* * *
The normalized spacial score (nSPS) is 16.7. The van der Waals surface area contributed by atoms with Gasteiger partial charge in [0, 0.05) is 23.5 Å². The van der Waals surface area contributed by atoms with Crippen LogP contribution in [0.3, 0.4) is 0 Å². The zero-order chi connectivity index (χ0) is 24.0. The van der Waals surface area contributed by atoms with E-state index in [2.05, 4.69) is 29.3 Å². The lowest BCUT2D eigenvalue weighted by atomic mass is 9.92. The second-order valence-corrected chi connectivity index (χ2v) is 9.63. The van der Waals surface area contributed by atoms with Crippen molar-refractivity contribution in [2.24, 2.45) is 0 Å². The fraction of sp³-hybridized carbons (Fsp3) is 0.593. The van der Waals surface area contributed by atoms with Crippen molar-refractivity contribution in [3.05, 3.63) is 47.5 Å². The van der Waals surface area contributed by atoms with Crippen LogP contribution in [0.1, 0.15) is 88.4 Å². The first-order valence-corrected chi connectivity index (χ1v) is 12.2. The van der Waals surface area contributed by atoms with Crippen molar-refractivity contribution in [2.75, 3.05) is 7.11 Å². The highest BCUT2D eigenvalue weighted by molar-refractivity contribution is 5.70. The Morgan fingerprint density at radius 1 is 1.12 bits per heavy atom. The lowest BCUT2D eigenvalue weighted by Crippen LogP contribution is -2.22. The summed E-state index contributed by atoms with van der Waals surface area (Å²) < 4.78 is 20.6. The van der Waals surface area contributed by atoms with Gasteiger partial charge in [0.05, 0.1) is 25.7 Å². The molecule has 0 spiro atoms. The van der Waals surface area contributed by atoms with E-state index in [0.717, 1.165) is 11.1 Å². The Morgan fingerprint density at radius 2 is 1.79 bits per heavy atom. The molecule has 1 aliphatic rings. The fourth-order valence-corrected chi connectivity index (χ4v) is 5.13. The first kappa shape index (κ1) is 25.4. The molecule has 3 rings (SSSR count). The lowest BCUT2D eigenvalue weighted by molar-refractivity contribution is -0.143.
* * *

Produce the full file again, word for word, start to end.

The normalized spacial score (nSPS) is 16.7. The van der Waals surface area contributed by atoms with Gasteiger partial charge in [0, 0.05) is 23.5 Å². The van der Waals surface area contributed by atoms with Crippen LogP contribution in [0.3, 0.4) is 0 Å². The zero-order chi connectivity index (χ0) is 24.0. The van der Waals surface area contributed by atoms with E-state index in [2.05, 4.69) is 29.3 Å². The lowest BCUT2D eigenvalue weighted by atomic mass is 9.92. The second-order valence-corrected chi connectivity index (χ2v) is 9.63. The van der Waals surface area contributed by atoms with Crippen molar-refractivity contribution in [2.24, 2.45) is 0 Å². The fraction of sp³-hybridized carbons (Fsp3) is 0.593. The van der Waals surface area contributed by atoms with Crippen molar-refractivity contribution in [3.05, 3.63) is 47.5 Å². The van der Waals surface area contributed by atoms with Crippen LogP contribution in [0.1, 0.15) is 88.4 Å². The first-order valence-corrected chi connectivity index (χ1v) is 12.2. The van der Waals surface area contributed by atoms with Crippen molar-refractivity contribution in [2.75, 3.05) is 7.11 Å². The highest BCUT2D eigenvalue weighted by molar-refractivity contribution is 5.70. The Morgan fingerprint density at radius 1 is 1.12 bits per heavy atom. The lowest BCUT2D eigenvalue weighted by Crippen LogP contribution is -2.22. The summed E-state index contributed by atoms with van der Waals surface area (Å²) < 4.78 is 20.6. The van der Waals surface area contributed by atoms with Gasteiger partial charge in [0.05, 0.1) is 25.7 Å². The molecule has 0 spiro atoms. The van der Waals surface area contributed by atoms with E-state index in [0.717, 1.165) is 11.1 Å². The Morgan fingerprint density at radius 2 is 1.79 bits per heavy atom. The molecule has 1 aliphatic rings. The fourth-order valence-corrected chi connectivity index (χ4v) is 5.13. The first kappa shape index (κ1) is 25.4. The molecule has 3 rings (SSSR count). The lowest BCUT2D eigenvalue weighted by molar-refractivity contribution is -0.143.